Lines Askew: Irregular Township Shapes South of Ohio’s Western Reserve

One of the benefits of speaking to various groups is that inevitably, you will be asked a great question to which you do not know the answer. Such was the case yesterday while speaking to the Summit County Genealogical Society. Afterwards, a gentleman asked a question about the cause of the irregular township shapes of Franklin and Green Townships in Summit County, Ohio. These two townships are the only two Summit County townships south of the Western Reserve, part of the Congress lands north of the Seven Ranges survey. You can clearly see these irregular quadrilaterals (impressive diction, I know) on this township map of Summit County:

Map courtesy of Wikipedia, used under public domain and GNU Free Documentation License

After a little research, I believe I have at least a partial explanation how the irregular shapes may have occurred.

In 1799, Rufus Putnam contracted for the survey of the Congress lands north of the Seven Ranges Survey, south of the Western Reserve, and east of the Tuscarawas branch of the Muskingum.1 The contract stated that the range lines were to be run parallel to the Pennsylvania boundary, however the law stipulated that they be run according to true meridian, which presented a problem for Putnam and his crews. This survey covered nine ranges, and the area was split between three surveyors: Ebeneezer Buckingham in the west, Zachariah Biggs in the center, and John Bever in the eastern three ranges.2

Given that information, when looking at a map of the survey lines of these nine ranges, it is clear that all of the lines within the western three ranges assigned to Ebeneezer Buckingham are quite a bit off from the Pennsylvania lines fairly closely followed by Biggs and Bever in the eastern six ranges.

Base layer created at http://nationalatlas.gov

 

Based on the above information concerning the division of the survey areas, and convincingly confirmed by the map, Ebeneezer Buckingham is likely the reason that these townships have their irregular shape. While the details of how and why this might have occurred can certainly almost certainly be discovered through additional research, it is this difference in orientation of Buckingham’s surveying in 1799 that results in the map as it appears today. Not to blame Mr. Buckinham entirely – it would appear that he simply extended the original survey line of the Seven Ranges survey (the line running between the green and orange areas on the above map) , which was itself several degrees off, as his point of reference.


The 1805 Treaty of Fort Industry opened areas west of the Tuscarawas for survey and settlement.3 A new meridian, seemingly corrected to again be parallel with the Pennsylvania line, was used for the surveys completed between 1806-1807.4. It also served as the western border of four townships (Franklin Township in Summit County and three Stark County townships) between the Western Reserve and the U.S. Military District.  This corrected line made the irregular shapes more pronounced.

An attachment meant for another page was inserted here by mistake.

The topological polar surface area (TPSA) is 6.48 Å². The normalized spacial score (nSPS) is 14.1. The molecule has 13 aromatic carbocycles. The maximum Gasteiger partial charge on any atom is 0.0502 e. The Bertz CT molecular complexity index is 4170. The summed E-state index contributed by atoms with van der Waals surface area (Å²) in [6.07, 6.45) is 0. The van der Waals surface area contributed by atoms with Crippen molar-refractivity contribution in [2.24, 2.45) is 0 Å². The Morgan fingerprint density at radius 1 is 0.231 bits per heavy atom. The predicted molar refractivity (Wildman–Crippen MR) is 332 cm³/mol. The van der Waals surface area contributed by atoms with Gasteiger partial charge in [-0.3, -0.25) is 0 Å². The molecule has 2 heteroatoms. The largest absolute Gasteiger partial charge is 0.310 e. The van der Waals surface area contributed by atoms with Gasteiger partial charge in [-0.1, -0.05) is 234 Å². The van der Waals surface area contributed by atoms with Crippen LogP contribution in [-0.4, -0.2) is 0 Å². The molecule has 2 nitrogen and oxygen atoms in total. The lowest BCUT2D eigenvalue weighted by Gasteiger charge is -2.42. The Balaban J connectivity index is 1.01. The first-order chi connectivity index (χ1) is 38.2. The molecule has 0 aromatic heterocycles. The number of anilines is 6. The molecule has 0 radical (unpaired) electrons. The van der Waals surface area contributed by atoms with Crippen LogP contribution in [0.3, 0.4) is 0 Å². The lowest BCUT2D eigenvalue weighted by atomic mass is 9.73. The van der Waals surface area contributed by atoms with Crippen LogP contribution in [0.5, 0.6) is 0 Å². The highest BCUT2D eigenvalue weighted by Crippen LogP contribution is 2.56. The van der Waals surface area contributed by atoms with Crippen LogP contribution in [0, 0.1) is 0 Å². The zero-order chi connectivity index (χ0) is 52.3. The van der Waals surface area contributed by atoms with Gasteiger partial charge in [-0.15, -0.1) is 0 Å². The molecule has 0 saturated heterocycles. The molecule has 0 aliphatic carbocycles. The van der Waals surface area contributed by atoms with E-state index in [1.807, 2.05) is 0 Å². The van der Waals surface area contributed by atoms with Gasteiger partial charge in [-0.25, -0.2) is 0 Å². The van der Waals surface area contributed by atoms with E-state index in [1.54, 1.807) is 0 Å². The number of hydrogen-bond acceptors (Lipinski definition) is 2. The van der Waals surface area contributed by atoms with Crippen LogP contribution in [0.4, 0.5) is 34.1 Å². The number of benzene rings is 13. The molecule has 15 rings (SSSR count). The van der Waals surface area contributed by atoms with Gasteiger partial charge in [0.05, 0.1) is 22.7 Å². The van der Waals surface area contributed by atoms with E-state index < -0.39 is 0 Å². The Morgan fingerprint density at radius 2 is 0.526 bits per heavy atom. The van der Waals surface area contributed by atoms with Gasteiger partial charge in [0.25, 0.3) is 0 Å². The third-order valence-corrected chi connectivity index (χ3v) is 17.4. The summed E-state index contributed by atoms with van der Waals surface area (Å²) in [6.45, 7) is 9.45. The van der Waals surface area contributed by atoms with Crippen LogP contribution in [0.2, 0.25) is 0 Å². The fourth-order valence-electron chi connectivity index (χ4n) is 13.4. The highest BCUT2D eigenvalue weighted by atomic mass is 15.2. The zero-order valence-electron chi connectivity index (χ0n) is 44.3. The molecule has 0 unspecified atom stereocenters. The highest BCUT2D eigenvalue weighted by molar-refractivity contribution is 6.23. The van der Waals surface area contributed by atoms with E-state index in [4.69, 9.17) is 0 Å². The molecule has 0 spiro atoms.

The next challenge will be to try and identify who the gentleman was asking the question so he might have a chance to see my answer! Keep those great questions coming, guys. I love solving problems and learning new things in the process!

  1. Albert C. White, A History of the Rectangular Survey System. Volume 2, Appendix to a History of the Rectangular Survey System, (Washington, D.C.: U.S. Dept. of the Interior and Bureau of Land Management, 1983), 37; digital images, Google Books (http://books.google.com/books: accessed 19 Feb 2012) []
  2. ibid, 37-38 []
  3. George W. Knepper, The Official Ohio Lands Book, (Columbus: Ohio Auditor of State, 2002), 44; digital images, Ohio Auditor of State (http://auditor.state.oh.us/publications/general/OhioLandsBook.pdf: accessed 19 Feb 2012) []
  4. ibid. That the corrected line follows the Pennsylvania line is based on interpretation of the map, not Knepper’s work. []
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3 Responses to Lines Askew: Irregular Township Shapes South of Ohio’s Western Reserve

  1. avatar Randy Seaver says:

    Chris,

    Do you think that the non-rectangular shape was caused by a compass problem where the surveyor did not account correctly for the declination of the magnetic field?

    The surveying in Norfolk County in Ontario province is really trapezoidal, and I’ve often wondered about that also.

  2. avatar Chris Staats says:

    To me, it looks as though Buckingham’s initial line simply extended the survey line of the Seven Ranges survey, and the rest of his work was based on that line. However, that Seven range line he used was not parallel to the Pennsylvania line that the other two surveyors were using in the central and western areas.
    So perhaps Mr. Buckingham wasn’t entirely to blame, as the geographer’s line established by Thomas Hutchins which established the base line for the Seven Ranges survey was actually the line that was initially off by several degrees (see http://www.amphilsoc.org/sites/default/files/490306.pdf). As you mention, the reason that this geographer’s line is off is due to the differences between true north and magnetic north.

  3. avatar Chris Staats says:

    Actually, let me qualify my qualification. I wouldn’t necessarily blame Thomas Hutchins either. Even in 1785, the government was willing to settle for lower quality rather than pay to do it right: “Hutchins’s field notes indicate that he made no effort
    to determine variation, and his report mentions the difficulty of surveying
    by reference to the meridian when the pay was only two dollars per
    mile.” (from http://www.amphilsoc.org/sites/default/files/490306.pdf)